5/21/2013


Many people today suffer from a type of arthritis known as rheumatoid arthritis. Statistics show that as many as 2.1 million Americans (or one percent of the population) suffer from this disease. About three times as many women as men are affected by rheumatoid arthritis. There is no cure for this disease, which causes an inflammation of the lining (also known as the synovium) of the joints. However, a combination of exercise, joint protection techniques, self-management techniques, and medication can help rheumatoid arthritis suffers lead a happier and healthier life.

When the joint lining becomes inflamed because of rheumatoid arthritis, it can cause pain, swelling, and stiffness. Because of those symptoms, people may lose function of the area affected. Rheumatoid arthritis usually affects the small joints of the feet and hands first. Rheumatoid arthritis can also affect glands (such as the tear and salivary) and the lining of the heart and lungs. Symptoms include joint pain, swelling, warmth, stiffness, and overall fatigue. Joints may feel tender and you may even run a small fever. Stiffness in the joints often lasts more than 30 minutes after waking in the morning. Because of the pain and discomfort, people with rheumatoid arthritis may also have trouble sleeping. Symptoms may also be worse when getting up after resting.

About 25% of those suffering from rheumatoid arthritis will develop small bumps under the skin. These bumps, known as rheumatoid nodules, are not normally painful. They may develop at the elbow, back of the scalp, or on the knees, hands, feet, or heels. The size of the nodules can range from pea size to that of a walnut.

Rheumatoid arthritis symptoms can come and go in severity. Increased activity in the symptoms is known as flares or flare-ups. During these times, the disease is more active. This can lead to joint damage that often results in disability. Those with severe cases of rheumatoid arthritis can have active periods that last for years.

Rheumatoid arthritis consists of three stages:

1. Stage 1 involves the swelling of the lining, which causes pain, warmth, and stiffness around the joint.

2. In Stage 2, the cells of the lining rapidly grow and divide, causing the lining to thicken.

3. The cells release enzymes in Stage 3 that eat into the bone and cartilage. This can cause the joint to be misshaped, causing further pain and loss of function.

Getting an early diagnosis for rheumatoid arthritis allows for a good prognosis for living a productive life. When diagnosed early, doctors can prescribe an aggressive treatment therapy that can limit the damage done to joints. This will give you better function of the joints affected and help avoid later medical costs and loss of movement. Studies show that just 24 months of undiagnosed rheumatoid arthritis can do serious damage to the joints.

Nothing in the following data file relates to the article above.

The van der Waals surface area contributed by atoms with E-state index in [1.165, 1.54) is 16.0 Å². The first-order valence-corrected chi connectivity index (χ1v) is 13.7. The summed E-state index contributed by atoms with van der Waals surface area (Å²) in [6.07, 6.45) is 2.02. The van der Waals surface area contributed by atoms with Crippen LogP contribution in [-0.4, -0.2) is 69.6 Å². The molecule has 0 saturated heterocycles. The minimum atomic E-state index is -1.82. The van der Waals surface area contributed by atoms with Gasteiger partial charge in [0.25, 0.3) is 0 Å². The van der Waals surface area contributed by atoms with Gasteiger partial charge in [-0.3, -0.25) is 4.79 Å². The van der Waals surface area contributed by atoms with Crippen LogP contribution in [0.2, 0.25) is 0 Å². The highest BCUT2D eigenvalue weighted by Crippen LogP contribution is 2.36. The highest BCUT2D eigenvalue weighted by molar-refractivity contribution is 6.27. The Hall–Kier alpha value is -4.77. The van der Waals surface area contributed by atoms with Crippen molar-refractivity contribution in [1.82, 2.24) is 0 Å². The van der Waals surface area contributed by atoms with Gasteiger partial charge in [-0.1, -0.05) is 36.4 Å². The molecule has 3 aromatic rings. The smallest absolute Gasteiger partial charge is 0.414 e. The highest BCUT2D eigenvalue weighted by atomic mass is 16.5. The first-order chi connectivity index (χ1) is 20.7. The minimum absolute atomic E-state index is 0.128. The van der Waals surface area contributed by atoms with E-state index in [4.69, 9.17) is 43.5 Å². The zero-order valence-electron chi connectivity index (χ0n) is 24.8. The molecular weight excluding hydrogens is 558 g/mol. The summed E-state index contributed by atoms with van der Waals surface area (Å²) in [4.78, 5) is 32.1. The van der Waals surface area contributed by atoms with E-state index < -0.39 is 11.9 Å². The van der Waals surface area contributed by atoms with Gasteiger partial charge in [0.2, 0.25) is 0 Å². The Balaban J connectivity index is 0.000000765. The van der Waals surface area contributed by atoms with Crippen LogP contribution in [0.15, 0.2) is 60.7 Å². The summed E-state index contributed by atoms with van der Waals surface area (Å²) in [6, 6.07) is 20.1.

Doctors are not certain what causes rheumatoid arthritis. It is, however, an autoimmune disease. This means the body’s immune system does not act as it should, but rather attacks the joint tissues. Doctors believe that rheumatoid arthritis can be hereditary, meaning it runs in families. Scientists have pinpointed genes found in the immune system that may determine whether you have rheumatoid arthritis, but sometimes people who have those genes never develop rheumatoid arthritis.

There are many steps to diagnosing someone with rheumatoid arthritis. The doctor will look at your medical history. He will ask questions such as “Do you have stiffness in the morning?” and “When is the pain most severe?” Based on the series of questions, the doctor may be able to determine if you have rheumatoid arthritis, but he may also rely on the results from a physical exam. The physical exam may show joint swelling, loss of motion, and misalignment.

He may also order lab tests such as a blood count, erythrocyte sedimentation rate, c-reactive protein, rheumatoid factor, and antinuclear antibodies. He may order x-rays, magnetic resonance imaging (MRI), an ultrasound of the joints, and a bone densitometry study (DEXA). Using all these tools, the doctor should be able to diagnose rheumatoid arthritis then develop a management plan.

Rheumatoid arthritis can be a debilitating disease, but today more than ever, there are treatments and medication that can make living with the disease much easier.


About The Author

Dr. Beth Paxton is a family physician and educator on common health issues today's family faces, and how to prevent and deal with the health concerns such as rheumatoid arthritis, diabetes, and heart disease. http://www.doctors-advice.com/ .

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